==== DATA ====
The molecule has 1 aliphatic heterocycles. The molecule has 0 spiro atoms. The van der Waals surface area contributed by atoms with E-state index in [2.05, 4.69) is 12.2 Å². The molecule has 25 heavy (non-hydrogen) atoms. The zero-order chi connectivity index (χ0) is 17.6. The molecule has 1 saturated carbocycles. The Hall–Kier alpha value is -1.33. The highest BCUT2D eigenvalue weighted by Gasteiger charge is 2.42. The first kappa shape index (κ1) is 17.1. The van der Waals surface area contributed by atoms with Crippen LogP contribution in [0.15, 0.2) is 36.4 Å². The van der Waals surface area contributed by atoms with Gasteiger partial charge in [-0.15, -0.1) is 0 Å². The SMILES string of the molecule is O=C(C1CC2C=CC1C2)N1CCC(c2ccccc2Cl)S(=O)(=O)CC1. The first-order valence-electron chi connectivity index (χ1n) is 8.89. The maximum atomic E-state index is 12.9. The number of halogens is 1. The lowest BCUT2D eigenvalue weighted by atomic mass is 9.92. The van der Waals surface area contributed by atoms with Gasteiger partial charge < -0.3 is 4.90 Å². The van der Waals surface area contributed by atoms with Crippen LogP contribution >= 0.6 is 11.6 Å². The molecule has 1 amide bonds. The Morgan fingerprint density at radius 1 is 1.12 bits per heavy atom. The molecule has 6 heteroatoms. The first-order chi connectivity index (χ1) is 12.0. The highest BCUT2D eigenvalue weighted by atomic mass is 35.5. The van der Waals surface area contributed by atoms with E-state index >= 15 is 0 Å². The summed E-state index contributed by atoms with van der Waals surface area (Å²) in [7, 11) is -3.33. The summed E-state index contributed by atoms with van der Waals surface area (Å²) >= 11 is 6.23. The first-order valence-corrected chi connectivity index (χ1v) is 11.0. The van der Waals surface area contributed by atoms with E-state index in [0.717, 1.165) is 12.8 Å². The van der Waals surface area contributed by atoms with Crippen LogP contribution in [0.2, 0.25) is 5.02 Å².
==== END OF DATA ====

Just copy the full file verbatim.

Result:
The molecule has 1 aliphatic heterocycles. The molecule has 0 spiro atoms. The van der Waals surface area contributed by atoms with E-state index in [2.05, 4.69) is 12.2 Å². The molecule has 25 heavy (non-hydrogen) atoms. The zero-order chi connectivity index (χ0) is 17.6. The molecule has 1 saturated carbocycles. The Hall–Kier alpha value is -1.33. The highest BCUT2D eigenvalue weighted by Gasteiger charge is 2.42. The first kappa shape index (κ1) is 17.1. The van der Waals surface area contributed by atoms with Crippen LogP contribution in [0.15, 0.2) is 36.4 Å². The van der Waals surface area contributed by atoms with Gasteiger partial charge in [-0.15, -0.1) is 0 Å². The SMILES string of the molecule is O=C(C1CC2C=CC1C2)N1CCC(c2ccccc2Cl)S(=O)(=O)CC1. The first-order valence-electron chi connectivity index (χ1n) is 8.89. The maximum atomic E-state index is 12.9. The number of halogens is 1. The lowest BCUT2D eigenvalue weighted by atomic mass is 9.92. The van der Waals surface area contributed by atoms with Gasteiger partial charge < -0.3 is 4.90 Å². The van der Waals surface area contributed by atoms with Crippen LogP contribution >= 0.6 is 11.6 Å². The molecule has 1 amide bonds. The Morgan fingerprint density at radius 1 is 1.12 bits per heavy atom. The molecule has 6 heteroatoms. The first-order chi connectivity index (χ1) is 12.0. The highest BCUT2D eigenvalue weighted by atomic mass is 35.5. The van der Waals surface area contributed by atoms with E-state index >= 15 is 0 Å². The summed E-state index contributed by atoms with van der Waals surface area (Å²) in [7, 11) is -3.33. The summed E-state index contributed by atoms with van der Waals surface area (Å²) >= 11 is 6.23. The first-order valence-corrected chi connectivity index (χ1v) is 11.0. The van der Waals surface area contributed by atoms with E-state index in [0.717, 1.165) is 12.8 Å². The van der Waals surface area contributed by atoms with Crippen LogP contribution in [0.2, 0.25) is 5.02 Å².